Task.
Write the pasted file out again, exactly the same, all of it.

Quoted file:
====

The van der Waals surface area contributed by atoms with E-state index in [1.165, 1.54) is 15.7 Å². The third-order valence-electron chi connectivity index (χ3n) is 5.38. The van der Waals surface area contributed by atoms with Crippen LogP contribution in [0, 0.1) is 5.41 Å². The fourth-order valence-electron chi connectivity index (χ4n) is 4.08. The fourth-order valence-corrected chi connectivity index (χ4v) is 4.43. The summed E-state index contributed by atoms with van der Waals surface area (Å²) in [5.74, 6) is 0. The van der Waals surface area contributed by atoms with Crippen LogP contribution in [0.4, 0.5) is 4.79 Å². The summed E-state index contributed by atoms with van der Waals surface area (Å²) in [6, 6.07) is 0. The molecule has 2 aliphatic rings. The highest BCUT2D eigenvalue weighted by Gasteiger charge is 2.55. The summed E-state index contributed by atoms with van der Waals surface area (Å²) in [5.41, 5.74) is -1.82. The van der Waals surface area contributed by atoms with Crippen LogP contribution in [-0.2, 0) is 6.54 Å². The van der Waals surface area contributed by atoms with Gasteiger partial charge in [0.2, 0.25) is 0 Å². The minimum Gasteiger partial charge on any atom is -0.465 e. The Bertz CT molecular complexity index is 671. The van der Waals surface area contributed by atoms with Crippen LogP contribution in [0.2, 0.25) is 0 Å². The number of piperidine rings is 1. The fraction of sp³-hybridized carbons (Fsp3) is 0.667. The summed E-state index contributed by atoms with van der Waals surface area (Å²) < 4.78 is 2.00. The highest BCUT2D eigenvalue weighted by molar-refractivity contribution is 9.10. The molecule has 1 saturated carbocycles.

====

The van der Waals surface area contributed by atoms with E-state index in [1.165, 1.54) is 15.7 Å². The third-order valence-electron chi connectivity index (χ3n) is 5.38. The van der Waals surface area contributed by atoms with Crippen LogP contribution in [0, 0.1) is 5.41 Å². The fourth-order valence-electron chi connectivity index (χ4n) is 4.08. The fourth-order valence-corrected chi connectivity index (χ4v) is 4.43. The summed E-state index contributed by atoms with van der Waals surface area (Å²) in [5.74, 6) is 0. The van der Waals surface area contributed by atoms with Crippen LogP contribution in [0.4, 0.5) is 4.79 Å². The summed E-state index contributed by atoms with van der Waals surface area (Å²) in [6, 6.07) is 0. The molecule has 2 aliphatic rings. The highest BCUT2D eigenvalue weighted by Gasteiger charge is 2.55. The summed E-state index contributed by atoms with van der Waals surface area (Å²) in [5.41, 5.74) is -1.82. The van der Waals surface area contributed by atoms with Crippen LogP contribution in [-0.2, 0) is 6.54 Å². The van der Waals surface area contributed by atoms with Gasteiger partial charge in [0.2, 0.25) is 0 Å². The minimum Gasteiger partial charge on any atom is -0.465 e. The Bertz CT molecular complexity index is 671. The van der Waals surface area contributed by atoms with Crippen LogP contribution in [0.2, 0.25) is 0 Å². The number of piperidine rings is 1. The fraction of sp³-hybridized carbons (Fsp3) is 0.667. The summed E-state index contributed by atoms with van der Waals surface area (Å²) < 4.78 is 2.00. The highest BCUT2D eigenvalue weighted by molar-refractivity contribution is 9.10. The molecule has 1 saturated carbocycles.